UK government is determined to promote and analyze the understanding of current affairs and international matters. UK government identifies the speed and scale of the demand development in the emerging economies (Donald, 2003). The focus is to address fluctuations in the resources supply, the rise in price volatility, and addressing resource depletion matters. UK government collaborates with various stakeholders and private institutions to tackle resource-related maters in order   to rejuvenating resource governance, investment of sustainable resilience and production, and minimizes short-term shock vulnerability. UK government aims to support the poor people living in the third world countries. The need is to develop a resilience economy while reducing vulnerability. United Kingdom has been focusing on the international issues that affect the poor nations.

The growth of WMD (weapons of mass destruction) is a threat or a challenge not only in United Kingdom but also in the international community. According to Dominic (2009), the emergence of chemical, biological, radiological and   nuclear (CBRN) weapons and indiscriminate trade of illegal arms pose a serious security and humanitarians concerns. UK government is working other nations to prevent the spread of these illegal harmful missiles and weapons. UK collaborates with international organizations and partners like EU, NATO, G8, and UN to prevent terrorist capability to use, obtain or create CBRN technologies s and materials.

UK works with international organizations and countries to drive development support to promote education and health safety, and poverty eradication. Other aspects in which United Kingdom has been keen on are such as reducing inequality, economic development and climate change. United Kingdom has a great appetite to build funding instruments for tailoring the economies of the developing nations (Robert and Ian, 2007). The markets in the developing countries are unstable and volatile, but possess growth potential and rewards.   The hugest trade opportunity is to exploit natural resources, and this is the reason why UK works with other international bodies to address the threat of natural resources depletion and climate change. United Kingdom is a significant state known in the world of its reputations for promoting economic development, human rights and dignity, focus on effective use of resources and climate change.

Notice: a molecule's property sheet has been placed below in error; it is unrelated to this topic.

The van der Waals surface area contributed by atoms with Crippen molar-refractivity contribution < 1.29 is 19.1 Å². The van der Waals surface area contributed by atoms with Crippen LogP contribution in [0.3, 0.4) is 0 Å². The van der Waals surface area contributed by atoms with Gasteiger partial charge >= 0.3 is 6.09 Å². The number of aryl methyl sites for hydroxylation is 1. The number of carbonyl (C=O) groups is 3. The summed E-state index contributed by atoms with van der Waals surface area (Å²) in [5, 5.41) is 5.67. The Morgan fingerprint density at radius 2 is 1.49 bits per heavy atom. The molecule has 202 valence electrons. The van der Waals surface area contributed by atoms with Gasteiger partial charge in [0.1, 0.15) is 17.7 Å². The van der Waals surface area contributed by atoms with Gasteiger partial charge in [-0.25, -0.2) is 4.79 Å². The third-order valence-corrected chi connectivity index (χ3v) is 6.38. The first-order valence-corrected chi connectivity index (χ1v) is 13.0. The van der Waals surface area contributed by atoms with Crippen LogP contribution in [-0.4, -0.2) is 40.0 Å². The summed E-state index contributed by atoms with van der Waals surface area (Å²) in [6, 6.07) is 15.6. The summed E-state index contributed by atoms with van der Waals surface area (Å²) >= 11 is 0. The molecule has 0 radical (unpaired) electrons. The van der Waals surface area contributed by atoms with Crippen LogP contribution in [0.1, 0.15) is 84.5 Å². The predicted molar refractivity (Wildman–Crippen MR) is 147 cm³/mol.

References

Anne, S. (2008). Give a chance: the diminution of peace in global education in the United States, United Kingdom and Canada. Canadian journal of education, 31(4), 67-89.

Dominick, M. (2009). Security Detention: united Kingdom. Case Western Reserve journal of international law, 40(3), 34-56.

Donald, F. (2003). Conflict of interests in commercial bank security underwritings: United Kingdom evidence. Quarterly journal of business and economics, 42(1), 12-28.

Robert, G & Ian, D. (2007). Selected issues in the rise of income inequality. Brookings papers on economic activity, 2(1), 90-103. 

Stephen, B. (2005). The regulation of voice-over-internet- protocol in the United States,    the European Union and United Kingdom. The journal of   high technology law, 5(2), 20-36.